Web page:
NOAA Bite Size Plastic graphic

Bite Size Plastic: How Marine Wildlife Snack on Our Trash

Original Publication: NOAA Marine Debris Program Blog
Publication Date: June 22, 2020

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Millions of tons of debris enter the marine environment each year, including our trash and damaged fishing gear, and can be found at the surface of the water, down to the deepest parts of the ocean. Many marine debris items, especially plastics, are small enough to be ingested, or eaten, by wildlife, an issue of growing concern for the health of hundreds of marine animals. Animals may directly eat marine debris, or it may be consumed with prey that already has a belly full of marine debris.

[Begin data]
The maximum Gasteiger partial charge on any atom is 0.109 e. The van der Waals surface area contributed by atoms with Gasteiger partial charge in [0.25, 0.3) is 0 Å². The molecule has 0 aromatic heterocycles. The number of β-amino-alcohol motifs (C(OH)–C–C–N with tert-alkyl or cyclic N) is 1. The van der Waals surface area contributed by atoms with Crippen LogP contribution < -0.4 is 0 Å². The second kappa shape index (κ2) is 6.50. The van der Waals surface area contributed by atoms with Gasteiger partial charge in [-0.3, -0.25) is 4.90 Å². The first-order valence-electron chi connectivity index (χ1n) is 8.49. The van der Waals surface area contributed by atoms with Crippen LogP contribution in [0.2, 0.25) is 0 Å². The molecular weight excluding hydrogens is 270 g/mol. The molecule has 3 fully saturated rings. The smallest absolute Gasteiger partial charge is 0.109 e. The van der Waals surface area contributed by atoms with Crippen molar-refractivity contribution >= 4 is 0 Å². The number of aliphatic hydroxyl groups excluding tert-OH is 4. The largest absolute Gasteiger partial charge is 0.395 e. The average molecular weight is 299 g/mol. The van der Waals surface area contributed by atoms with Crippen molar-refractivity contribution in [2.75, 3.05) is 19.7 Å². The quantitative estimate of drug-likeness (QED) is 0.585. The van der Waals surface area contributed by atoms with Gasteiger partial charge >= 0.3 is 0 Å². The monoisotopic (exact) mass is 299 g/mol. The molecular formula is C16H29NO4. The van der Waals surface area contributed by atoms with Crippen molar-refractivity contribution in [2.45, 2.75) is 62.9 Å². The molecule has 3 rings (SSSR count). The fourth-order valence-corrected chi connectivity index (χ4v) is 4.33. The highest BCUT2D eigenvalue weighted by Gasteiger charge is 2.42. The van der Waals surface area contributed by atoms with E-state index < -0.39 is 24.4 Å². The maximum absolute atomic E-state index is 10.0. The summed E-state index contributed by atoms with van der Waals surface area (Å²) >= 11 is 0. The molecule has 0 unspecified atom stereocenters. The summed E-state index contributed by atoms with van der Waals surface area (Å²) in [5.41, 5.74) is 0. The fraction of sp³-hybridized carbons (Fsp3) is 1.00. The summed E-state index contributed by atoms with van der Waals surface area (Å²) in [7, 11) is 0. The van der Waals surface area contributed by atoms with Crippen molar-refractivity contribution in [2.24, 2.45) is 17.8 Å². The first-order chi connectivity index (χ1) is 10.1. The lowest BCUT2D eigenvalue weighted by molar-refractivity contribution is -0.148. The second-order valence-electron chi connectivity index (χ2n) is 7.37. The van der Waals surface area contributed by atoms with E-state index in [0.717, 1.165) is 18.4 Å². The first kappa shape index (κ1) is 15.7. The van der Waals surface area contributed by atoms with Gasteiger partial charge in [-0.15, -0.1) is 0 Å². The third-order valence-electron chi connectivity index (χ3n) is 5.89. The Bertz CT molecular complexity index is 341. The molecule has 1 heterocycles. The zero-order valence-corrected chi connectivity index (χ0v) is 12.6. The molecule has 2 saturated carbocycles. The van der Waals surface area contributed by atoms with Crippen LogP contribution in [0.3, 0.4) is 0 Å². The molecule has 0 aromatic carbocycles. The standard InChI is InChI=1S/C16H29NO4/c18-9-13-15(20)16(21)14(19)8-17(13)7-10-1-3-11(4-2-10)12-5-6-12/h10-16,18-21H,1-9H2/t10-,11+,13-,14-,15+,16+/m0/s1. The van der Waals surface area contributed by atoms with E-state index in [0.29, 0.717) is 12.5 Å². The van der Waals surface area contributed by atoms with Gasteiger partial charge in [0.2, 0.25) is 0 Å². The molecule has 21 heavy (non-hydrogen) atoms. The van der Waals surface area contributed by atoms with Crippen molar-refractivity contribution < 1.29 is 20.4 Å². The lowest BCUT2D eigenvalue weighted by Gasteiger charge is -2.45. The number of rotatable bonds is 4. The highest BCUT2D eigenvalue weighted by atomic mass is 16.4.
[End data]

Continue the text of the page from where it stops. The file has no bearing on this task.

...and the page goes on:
A seal sits on the beach with a plastic water bottle in its mouth.A Hawaiian monk seal chews on a single-use plastic bottle found in the Pacific Ocean (Credit: NOAA).
Some marine animals are more likely to eat plastic than others. The characteristics of plastic debris, such as color, size, or shape, can attract certain types of wildlife. The amount of marine debris in a certain area and the feeding behaviors of different animals can play a large role in which animals are more likely to eat marine debris. Some animals filter water to consume their food (e.g., baleen whales, mussels, oysters), and can easily eat plastic, most commonly in the form of microplastics, or plastic pieces smaller than 5 mm. Other animals (e.g., birds, fish, turtles, toothed whales) actively search for and capture their food and may accidentally ingest plastic marine debris while eating their prey, which may have also eaten plastic.

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